Released: 2015, Ulterium Records
Where did these guys come from? Somehow I missed Millennial Reign’s self-released eponymous debut in 2012, this Dallas/Ft. Worth band already on their 2nd album in CARRY THE REIGN. Formed in 2010, the band has signed with Ulterium Records for their new album. Millennial Reign plays a hallowed style of vintage US power metal combined with modern melodic metal. Yeah, the revivalist thing has been going on for quite some time in many subgenres of metal, but rarely is it executed this intelligently or magnificently. Thus, it is no understatement to say that had Queensrÿche continued to write albums in the style of their 1983 debut EP, and added generous doses of Eden’s Curse, then CARRY THE REIGN would be the a close approximation.
The lineup has changed from the debut, with new vocalist James Guest replacing Trae Doss. The only original member, is guitarist Dave Harvey, who relinquished bass studio duties to Daniel Almagro to focus on guitar and songwriting. New skinman Wayne Stokley rounds out the lineup. Guest makes an immediate impact, having a greater range than Doss that recalls Geoff Tate in his prime. “Forever Changed” leads thing off and is probably the signature track, most of the production budget probably being blown on this track alone. The tune is firmly rooted in the heyday of US metal, recalling Crimson Glory, Heir Apparent and Shok Paris musically, with Guest effortlessly lifting the song above your standard fare.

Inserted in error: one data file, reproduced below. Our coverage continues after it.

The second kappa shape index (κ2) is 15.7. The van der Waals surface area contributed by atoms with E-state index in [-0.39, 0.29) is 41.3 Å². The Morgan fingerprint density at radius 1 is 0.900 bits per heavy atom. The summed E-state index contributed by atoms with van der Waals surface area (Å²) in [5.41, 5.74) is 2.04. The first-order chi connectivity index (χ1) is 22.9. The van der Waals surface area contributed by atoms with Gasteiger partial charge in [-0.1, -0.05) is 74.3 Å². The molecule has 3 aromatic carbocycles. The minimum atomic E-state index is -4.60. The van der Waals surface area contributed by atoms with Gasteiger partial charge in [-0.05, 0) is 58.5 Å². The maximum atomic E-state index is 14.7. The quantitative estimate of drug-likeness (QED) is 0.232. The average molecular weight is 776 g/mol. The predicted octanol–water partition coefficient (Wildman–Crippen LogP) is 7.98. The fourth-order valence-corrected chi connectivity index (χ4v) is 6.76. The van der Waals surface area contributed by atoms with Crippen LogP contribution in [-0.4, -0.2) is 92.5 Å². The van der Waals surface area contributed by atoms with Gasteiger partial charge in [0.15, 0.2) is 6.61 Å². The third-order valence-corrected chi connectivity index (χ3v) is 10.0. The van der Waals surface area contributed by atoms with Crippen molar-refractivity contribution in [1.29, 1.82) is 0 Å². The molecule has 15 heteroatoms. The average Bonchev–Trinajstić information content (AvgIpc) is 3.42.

Combined with the band’s classic sound are elements of modern melodic metal as evidenced by “Save Me” and its use of more keyboards. The guitar work from Harvey and Jason Donnelly is particularly impressive throughout, the duo finding plenty of progressive and grand guitar melodies to complement Guest’s soaring vocals. It’s pretty hard not to lock into the bouncing gallop of “This Day”, a tune that is simply true metal. Speaking of which, as evidenced by the band photos, these guys are not youngsters trying to emulate a style and movement from which they have no life experience of that era to draw upon. This is often the case with revivalist band, god bless ‘em. No, these guys clearly are a product of that time, and consequently instill an authenticity in the music that shows a command of all the intangibles the young dogs simply cannot harness.
The production is a mild hindrance but by no means a deal breaker. This often is the compromise one must accept when dealing with impoverished metal, as this style is never going to lead to a lucrative lifestyle, which is a pity. Not much more to say really. This is formidable metal from a band that understands that a great singer, solid riffs, and melodies that never grow old are what make metal great. Fans of old school bands like Crimson Glory, Queensrÿche and Shok Paris should check this out, but so should fans of other great new bands like Reason. Definitely recommended.